"A huge Canadian study demonstrated that the only effect of routine glucose tolerance screening was to inform about three per cent of pregnant women that they have gestational diabetes (20). The diagnosis did not change the birth outcomes." Quoting from Dr. Michel Odent at http://www.wombecology.com/maternalemotional.html and the study he quotes is Wen SW, Liu S, Kramer MS, et al. Impact of prenatal glucose screening on the diagnosis of gestational diabetes and on pregnancy outcomes. Am J Epidemiol 2000; 152(11): 1009-14.
I know that many midwives look for ketones in the urine strip, and if there is an indication of ketones then they recommend the woman eat a meal high in simple carbs (white rice or pasta with a dessert) and then test their blood sugar using a glucometer at intervals after the meal. I would be interested in a link to the research that indicates that urine strips are not effective.
Dr. Michel Odent recommends (at same website as above) "Another routine screening practiced in certain countries is for so-called gestational diabetes. This is the reason for using the glucose tolerance test. If the glycaemia (amount of glucose in the blood) is considered too high after absorption of sugar, the test is positive. This diagnosis is useless because it merely leads to simple recommendations that should be given to all pregnant women. These are recommendations regarding lifestyle, particularly dietary habits and exercise."
I also know that there is much debate about the current method of testing for gestational diabetes, because it is not an actual measure of how a woman's blood sugar would fluctuate, since hardly anyone would drink such a sugary drink as part of their diet. Some midwives think that using a glucometer is more accurate because it gives a more accurate overall picture of how eating a meal affects the woman's blood glucose levels.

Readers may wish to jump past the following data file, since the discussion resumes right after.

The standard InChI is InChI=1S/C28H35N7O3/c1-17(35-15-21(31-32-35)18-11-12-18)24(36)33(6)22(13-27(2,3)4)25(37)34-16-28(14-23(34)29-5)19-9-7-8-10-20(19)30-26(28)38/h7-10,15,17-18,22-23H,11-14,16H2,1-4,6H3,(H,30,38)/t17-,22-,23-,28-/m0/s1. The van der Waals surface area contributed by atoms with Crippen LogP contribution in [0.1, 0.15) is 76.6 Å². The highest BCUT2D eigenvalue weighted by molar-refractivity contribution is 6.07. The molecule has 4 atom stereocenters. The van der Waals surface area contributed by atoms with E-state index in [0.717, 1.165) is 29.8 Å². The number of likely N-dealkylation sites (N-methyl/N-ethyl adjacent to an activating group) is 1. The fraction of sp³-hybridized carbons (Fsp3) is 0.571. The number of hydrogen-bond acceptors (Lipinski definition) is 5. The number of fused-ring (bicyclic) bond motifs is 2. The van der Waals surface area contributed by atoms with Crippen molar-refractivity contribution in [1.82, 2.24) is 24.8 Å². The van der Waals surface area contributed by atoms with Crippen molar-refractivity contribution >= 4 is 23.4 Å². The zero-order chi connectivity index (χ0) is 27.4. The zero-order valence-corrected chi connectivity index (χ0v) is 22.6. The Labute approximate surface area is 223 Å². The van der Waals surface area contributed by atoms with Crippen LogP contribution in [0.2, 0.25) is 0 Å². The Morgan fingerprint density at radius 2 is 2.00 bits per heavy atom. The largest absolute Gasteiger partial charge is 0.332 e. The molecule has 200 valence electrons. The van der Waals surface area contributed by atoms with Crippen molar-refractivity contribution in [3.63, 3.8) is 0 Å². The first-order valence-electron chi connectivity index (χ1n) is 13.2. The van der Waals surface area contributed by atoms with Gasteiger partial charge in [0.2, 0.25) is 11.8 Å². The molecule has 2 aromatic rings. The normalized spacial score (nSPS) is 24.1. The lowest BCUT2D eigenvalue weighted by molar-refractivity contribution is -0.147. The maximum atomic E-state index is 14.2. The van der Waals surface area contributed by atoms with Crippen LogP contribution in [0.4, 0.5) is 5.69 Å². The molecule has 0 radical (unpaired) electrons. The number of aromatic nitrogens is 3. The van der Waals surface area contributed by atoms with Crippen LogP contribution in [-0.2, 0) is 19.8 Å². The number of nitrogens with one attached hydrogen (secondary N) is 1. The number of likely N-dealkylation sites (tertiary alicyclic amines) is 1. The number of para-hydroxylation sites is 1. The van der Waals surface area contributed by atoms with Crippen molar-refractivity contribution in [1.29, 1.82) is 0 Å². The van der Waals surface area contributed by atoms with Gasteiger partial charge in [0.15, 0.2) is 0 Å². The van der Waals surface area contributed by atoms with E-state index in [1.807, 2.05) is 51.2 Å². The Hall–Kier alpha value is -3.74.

It is my understanding that Group B strep is another controversial issue, where the evidence is not entirely clear, particularly when it comes to treatment. I would be interested if you could point me to the research you are referring to about the tests being accurate for 5 weeks. I think it is also important that women are aware that even if in the majority of cases the tests are accurate for 5 weeks, in some cases there is no GBS at birth, which means if they opt to receive IV antibiotics during the birth they may be receiving treatment for something that doesn't exist. Also, it is not the testing protocol that is effective at preventing transmission of GBS, it is the IV antibiotics. And routine antibiotics for something like 30% of the birthing population, some of whom may not even have the bacteria present, has significant risks of its own. For more on this see http://www.mothersofchange.com/2010/09/group-b-strep-look-at-facts.html
Originally Posted by nashvillemidwife
MDC should not be a forum for posting potentially harmful misinformation like that posted above.
Gestational diabetes can occur without signs. In several of your points you referenced research, yet you seem to be unaware of the research indicating that routine urine dips for protein and glucose in pregnancy are not evidence-based and it is recommended that they be abandoned. Also, I am not sure how you can claim that home glucose monitoring with a glucometer (that by industry standard is only accurate to within +/- 15%!) when recommended standard for the glucose tolerance testing is what has been shown by evidence to be the most effective at diagnosing gestational diabtes.
Group B strep is a normal bacteria to be found in the gut, not in the vagina or urinary tract. True, it is transient and just because you have it today does not mean you will have it when you give birth. However, again, the evidence is that the results of the test are accurate for 5 weeks, and that the testing protocol is the most effective at preventing transmitting group B strep to your newborn.